A delay in Defense Secretary nominee Ash Carter's Senate confirmation hearings could result in extra attention being focused on the future of military pay, benefits and retirement rules.

Senate Armed Services Committee officials had hoped to tackle Carter's nomination process as early as next week, in an effort to put the former Pentagon deputy secretary before the Senate for a full vote by the end of January.

But on Tuesday, the first day of the new congressional session, incoming committee Chairman Sen. John McCain, R-Ariz., told reporters that Carter won't be ready for hearings until the first week in February, due to recent back surgery. The 60-year-old Carter is expected to spend the next few weeks recovering and meeting informally with lawmakers.

Carter is well known on Capitol Hill from his previous Pentagon work, and is not expected to face serious opposition from senators.

But he is expected to face a host of harsh questions about President Obama's policies in Iraq and Afghanistan, and criticism that the White House hasn't done enough to properly fund the military against future threats.

Depending on the date, Carter's confirmation hearing could come at the same time as the hearing on the administration's fiscal 2016 budget request, which will come under extra scrutiny now that Republicans control both the House and the Senate.

In addition, the hearing is now expected to come after release of the Military Compensation and Retirement Modernization Commission report on potential overhauls of Pentagon pay and benefits offerings. That report, originally due out last spring, is scheduled for release on Feb. 1.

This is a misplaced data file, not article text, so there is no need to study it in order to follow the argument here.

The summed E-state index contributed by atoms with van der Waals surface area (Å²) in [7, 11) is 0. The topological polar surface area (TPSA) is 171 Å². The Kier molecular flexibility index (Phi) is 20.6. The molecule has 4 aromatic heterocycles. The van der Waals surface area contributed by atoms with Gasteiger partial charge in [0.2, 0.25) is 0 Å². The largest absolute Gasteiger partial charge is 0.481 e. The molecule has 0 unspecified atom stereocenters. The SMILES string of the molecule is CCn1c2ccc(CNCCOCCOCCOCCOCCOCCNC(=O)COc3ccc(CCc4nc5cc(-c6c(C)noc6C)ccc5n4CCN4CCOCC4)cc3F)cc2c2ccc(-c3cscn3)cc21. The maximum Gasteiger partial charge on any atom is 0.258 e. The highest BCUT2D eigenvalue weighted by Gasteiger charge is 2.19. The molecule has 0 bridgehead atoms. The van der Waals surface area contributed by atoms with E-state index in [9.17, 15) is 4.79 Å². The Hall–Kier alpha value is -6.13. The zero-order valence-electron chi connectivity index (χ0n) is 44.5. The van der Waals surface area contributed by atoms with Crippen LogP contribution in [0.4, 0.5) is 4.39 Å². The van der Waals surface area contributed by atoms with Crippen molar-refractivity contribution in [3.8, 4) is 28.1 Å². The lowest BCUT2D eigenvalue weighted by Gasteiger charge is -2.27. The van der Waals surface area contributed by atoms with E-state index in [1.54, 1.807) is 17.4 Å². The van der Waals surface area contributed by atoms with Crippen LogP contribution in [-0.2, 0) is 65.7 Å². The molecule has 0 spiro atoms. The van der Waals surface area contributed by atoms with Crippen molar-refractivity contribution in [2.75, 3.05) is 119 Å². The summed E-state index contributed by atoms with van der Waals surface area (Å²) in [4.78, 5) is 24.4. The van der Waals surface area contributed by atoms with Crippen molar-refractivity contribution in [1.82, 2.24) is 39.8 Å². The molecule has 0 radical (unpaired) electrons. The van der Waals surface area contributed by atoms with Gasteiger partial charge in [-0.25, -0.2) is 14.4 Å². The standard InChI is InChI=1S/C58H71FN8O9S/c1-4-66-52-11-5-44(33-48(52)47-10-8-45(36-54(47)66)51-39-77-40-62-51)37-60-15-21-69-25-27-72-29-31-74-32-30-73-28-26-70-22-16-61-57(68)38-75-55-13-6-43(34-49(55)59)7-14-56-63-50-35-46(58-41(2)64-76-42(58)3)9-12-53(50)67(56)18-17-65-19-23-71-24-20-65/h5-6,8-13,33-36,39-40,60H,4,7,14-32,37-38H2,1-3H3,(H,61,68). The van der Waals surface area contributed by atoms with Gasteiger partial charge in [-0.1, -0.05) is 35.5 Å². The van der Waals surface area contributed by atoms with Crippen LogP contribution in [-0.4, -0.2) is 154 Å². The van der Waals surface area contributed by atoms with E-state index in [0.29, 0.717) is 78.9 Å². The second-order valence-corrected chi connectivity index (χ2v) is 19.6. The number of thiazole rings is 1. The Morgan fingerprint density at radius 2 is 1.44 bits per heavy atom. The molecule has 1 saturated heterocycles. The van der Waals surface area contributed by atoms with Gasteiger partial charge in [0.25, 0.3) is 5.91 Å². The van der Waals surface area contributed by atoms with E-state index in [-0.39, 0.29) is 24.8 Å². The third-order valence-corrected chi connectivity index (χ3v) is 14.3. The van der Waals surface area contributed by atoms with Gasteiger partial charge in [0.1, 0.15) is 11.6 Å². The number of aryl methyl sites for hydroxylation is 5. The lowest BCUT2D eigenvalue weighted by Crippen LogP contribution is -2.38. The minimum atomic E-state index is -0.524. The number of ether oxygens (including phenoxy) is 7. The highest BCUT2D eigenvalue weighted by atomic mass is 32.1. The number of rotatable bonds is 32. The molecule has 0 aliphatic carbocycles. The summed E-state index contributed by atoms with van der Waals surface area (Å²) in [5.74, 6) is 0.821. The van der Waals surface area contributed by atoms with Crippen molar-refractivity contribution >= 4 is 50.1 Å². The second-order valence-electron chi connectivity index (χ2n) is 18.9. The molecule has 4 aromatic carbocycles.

Lawmakers, veterans advocates and Pentagon planners have been speculating about the commission recommendations for months, and already are preparing responses to changes they support or oppose.

Outside critics have called for changes in awarding of housing allowances, medical benefits and retirement payouts, arguing the military hasn't updated it's basic pay structures in decades. But veterans groups have warned that radical changes could break faith with the fighting force and hurt retention efforts.

The commission's recommendations are expected to include detailed legislation for lawmakers to immediately begin debating. Several could be worked into the fiscal 2016 budget request, which Carter will have to help shepherd through Congress and implement next year.

Defense Department leaders already have set up a team of high-level officials to review and respond to the report, with a formal Pentagon response to be sent to the White House within 60 days.

By then, Carter is expected to have taken over as defense secretary.

Service members saw only a 1 percent pay raise this year, below the expected growth in average private-sector wages last year.

Defense officials argued for most of last year that the smaller raise was needed to help rein in growing personnel costs, and to protect modernization and readiness accounts.

Staff writer Andrew Tilghman contributed to this story.

Leo covers Congress, Veterans Affairs and the White House for Military Times. He has covered Washington, D.C. since 2004, focusing on military personnel and veterans policies. His work has earned numerous honors, including a 2009 Polk award, a 2010 National Headliner Award, the IAVA Leadership in Journalism award and the VFW News Media award.

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